The Chronos 14Carbon-Cycle facility is a laboratory that’s dedicated to measuring the minute amounts of radioactive carbon: radiocarbon. Our equipment allows us to undertake sample preparation, graphitisation and the measurement of 14C by Accelerator Mass Spectrometry (AMS). Capable of dating back 50,000 years, the Chronos Facility is dedicated to understanding how the planet has changed in the past and what this means for the future. To help us in this endeavour, UNSW has exclusive access to ancient wood, remote sub-Antarctic trees, Antarctic ice, aquifers and sedimentary sequences that span tens of millennia.
The Chronos Facility was launched in November 2019 and is located in the Mark Wainwright Analytical Centre at UNSW. Chronos is an important addition to UNSW as it further enhances our reputation as a leader in the Earth and Climate Sciences and will be the source of new discoveries at UNSW Biological, Earth and Environmental Sciences.
At the Chronos Facility, we make thousands of radiocarbon measurements a year. Our mini carbon dating system (MICADAS) is the first of its kind in the Southern Hemisphere. It allows UNSW researchers to spearhead a revolution in understanding the Earth’s climate-carbon system. With this Facility, we hope to reduce the uncertainties surrounding the impacts of climate change.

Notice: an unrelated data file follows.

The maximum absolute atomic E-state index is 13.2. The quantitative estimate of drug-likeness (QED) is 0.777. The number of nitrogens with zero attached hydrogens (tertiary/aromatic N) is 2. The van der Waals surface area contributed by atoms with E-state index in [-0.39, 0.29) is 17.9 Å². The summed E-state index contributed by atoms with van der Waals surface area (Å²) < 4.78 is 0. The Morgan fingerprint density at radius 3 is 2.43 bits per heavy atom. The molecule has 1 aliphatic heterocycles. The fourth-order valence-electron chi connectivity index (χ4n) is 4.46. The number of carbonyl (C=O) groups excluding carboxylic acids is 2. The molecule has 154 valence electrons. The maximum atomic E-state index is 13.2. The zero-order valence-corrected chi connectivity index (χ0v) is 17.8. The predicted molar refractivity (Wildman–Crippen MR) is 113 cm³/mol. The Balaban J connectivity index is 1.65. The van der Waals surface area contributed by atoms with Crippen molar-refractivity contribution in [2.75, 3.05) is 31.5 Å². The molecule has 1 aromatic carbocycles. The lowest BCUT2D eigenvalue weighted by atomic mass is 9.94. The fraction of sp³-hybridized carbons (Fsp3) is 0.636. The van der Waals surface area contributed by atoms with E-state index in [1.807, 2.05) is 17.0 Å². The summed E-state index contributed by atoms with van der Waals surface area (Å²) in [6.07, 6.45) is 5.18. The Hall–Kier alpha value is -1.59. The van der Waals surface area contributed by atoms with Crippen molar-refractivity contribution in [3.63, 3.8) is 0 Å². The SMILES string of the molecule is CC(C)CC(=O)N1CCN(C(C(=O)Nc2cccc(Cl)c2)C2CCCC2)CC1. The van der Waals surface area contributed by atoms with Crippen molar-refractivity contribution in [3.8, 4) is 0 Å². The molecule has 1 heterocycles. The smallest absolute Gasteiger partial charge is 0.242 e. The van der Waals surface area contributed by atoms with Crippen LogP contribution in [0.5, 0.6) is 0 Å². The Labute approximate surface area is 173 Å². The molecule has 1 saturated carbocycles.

Beyond the University, researchers from the Chronos 14 Carbon-Cycle facility are collaborating with the Australian Nuclear Science and Technology Organisation (ANSTO) to train a new generation of interdisciplinary researchers needed to meet the environmental challenges of the future.
“The insights afforded by this facility will provide an improved understanding of the global drivers and impacts of future climate, whilst also allowing us to investigate the adverse impact of past extreme environmental events. Closely tied to this, Chronos will help improve our knowledge of environment-human interactions across Australia and around the world.”
- Professor Chris Turney, Director of the Chronos 14Carbon-Cycle Facility.